The world of Catholic spirituality is, in a word, immense. Contemplative, Ignatian, Dominican, Carmelite- you get the idea. Yet as I spent time looking for Catholic-based insight on a particular variant of spirituality, I was stunned at the lack of information. It would be an understatement to say that relevant, practical, and engaging material for men is sparse. By using the term sparse, imagine trying to find an oasis in the Sahara desert.
There are some books on masculine spirituality and on what it means to be a man. There are a few organizations doing some good work. There are even a couple of organizations directly focused on evangelizing men. One of the standout primers of note is Bishop Thomas Olmstead’s (Diocese of Phoenix) apostolic exhortation to men entitled “Into the Breach”. All of this represents pretty thin pickings when you consider the deep well that is Catholic theology.
In any endeavor that has a volunteer component, people “vote with their feet”. In other words, if the pain (or lack of payoff) associated with the activity is greater than the perceived value of that activity, people will exit the activity, often without a grumble or explanation, and perhaps even with a smile. But, their exiting feet are a clear indicator that something is amiss.
Church is such an endeavor, and Catholic men have been voting with their feet for some time. The single fastest growing demographic among those who claim no religious affiliation (None’s) are former Catholic men. Most men who claim to be Catholic do not attend weekly mass. Of those who do attend Sunday mass, a full 70% do NOT participate beyond their weekly obligation. It is painfully clear that staggering number of Catholic men have not perceived sufficient value in their faith life to engage it meaningfully.
What a Man Needs
In response to these issues, I often hear three critiques. The first is that it is the Church’s fault. There is truth here. Even Archbishop Chaput has talked about the feminization of the Church. The second critique says it is the culture’s fault. Again, the effect of the culture upon the Church is significant and not to be taken lightly. The third critique blames the men, implying some moral failure on their part for not ‘hanging in there’.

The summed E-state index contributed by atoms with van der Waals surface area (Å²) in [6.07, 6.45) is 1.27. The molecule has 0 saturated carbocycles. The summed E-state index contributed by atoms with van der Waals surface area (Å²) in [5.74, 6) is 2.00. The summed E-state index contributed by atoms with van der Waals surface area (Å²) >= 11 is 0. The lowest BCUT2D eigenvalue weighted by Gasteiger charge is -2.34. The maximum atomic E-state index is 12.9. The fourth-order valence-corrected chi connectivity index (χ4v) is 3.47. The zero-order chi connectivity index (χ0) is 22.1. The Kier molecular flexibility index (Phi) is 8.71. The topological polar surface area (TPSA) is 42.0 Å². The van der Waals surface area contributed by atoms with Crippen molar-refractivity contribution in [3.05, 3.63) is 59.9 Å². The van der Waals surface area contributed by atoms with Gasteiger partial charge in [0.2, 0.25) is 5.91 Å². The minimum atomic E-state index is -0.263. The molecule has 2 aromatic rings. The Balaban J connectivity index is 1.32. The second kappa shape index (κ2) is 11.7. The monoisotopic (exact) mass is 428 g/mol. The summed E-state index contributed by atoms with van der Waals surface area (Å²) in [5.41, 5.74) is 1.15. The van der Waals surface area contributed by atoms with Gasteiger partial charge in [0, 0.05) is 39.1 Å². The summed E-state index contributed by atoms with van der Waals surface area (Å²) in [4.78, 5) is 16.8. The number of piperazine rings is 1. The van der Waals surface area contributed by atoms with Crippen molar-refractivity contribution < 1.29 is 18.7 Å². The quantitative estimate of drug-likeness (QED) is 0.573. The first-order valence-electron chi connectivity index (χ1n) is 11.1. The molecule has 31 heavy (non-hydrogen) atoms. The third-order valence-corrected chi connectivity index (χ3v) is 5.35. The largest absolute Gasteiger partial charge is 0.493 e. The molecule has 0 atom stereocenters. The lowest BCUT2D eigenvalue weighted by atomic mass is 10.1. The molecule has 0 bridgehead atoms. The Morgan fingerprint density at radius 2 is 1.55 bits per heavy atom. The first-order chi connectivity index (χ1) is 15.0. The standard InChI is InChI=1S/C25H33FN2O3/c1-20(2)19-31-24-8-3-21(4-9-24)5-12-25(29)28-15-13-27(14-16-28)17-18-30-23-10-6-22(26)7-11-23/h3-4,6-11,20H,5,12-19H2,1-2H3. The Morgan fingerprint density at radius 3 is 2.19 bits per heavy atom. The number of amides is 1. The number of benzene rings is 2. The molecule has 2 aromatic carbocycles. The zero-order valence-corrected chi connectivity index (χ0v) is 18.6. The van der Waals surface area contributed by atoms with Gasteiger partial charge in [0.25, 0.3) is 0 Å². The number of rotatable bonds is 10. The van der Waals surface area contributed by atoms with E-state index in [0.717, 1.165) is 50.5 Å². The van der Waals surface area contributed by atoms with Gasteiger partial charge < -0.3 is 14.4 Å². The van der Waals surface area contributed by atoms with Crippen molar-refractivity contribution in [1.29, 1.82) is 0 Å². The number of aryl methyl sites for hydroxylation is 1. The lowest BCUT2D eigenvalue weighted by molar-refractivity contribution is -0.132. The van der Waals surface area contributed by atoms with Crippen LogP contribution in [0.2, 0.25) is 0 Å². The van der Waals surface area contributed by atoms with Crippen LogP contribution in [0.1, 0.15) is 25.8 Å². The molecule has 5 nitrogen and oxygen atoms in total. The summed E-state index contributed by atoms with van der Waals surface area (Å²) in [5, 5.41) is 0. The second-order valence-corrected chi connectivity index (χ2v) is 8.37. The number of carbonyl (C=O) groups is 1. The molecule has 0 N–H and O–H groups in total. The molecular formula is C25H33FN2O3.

While there may be value in looking at these critiques, there is another way to approach this issue. Drawing from the existing rich theology and anthropology of Catholic teaching, what is it that a man needs? What are the essential elements for a man to live a life that is authentically Christ-centered, authentically masculine, and authentically Catholic? There is, I believe, a simple framework for understanding the masculine journey in faith. Give a man these three things, and you have a man who will vote himself “in” and not “out”. These things are Relationship, Identity and Mission.
One of the things I hear from priests when they talk about their men can be summed up this way, “My men just don’t know Jesus.” Many Catholic men simply have not actually had a personal, relational encounter with Jesus, the Father, or the Holy Spirit. They know ‘about’ God, but they do not ‘know’ Him. In the Biblical sense, ‘knowing’ implies an intimacy of relationship. Jesus may reign at the right hand of the Father, but do I know His voice within my own heart and soul? Have I tangibly experienced His mercy, His strength? Am I close enough to Him to believe that He actually does care about me? Will He do a miracle for me? Will He answer my prayers? Will He talk to me and hang out with me? Have I tangibly felt His presence?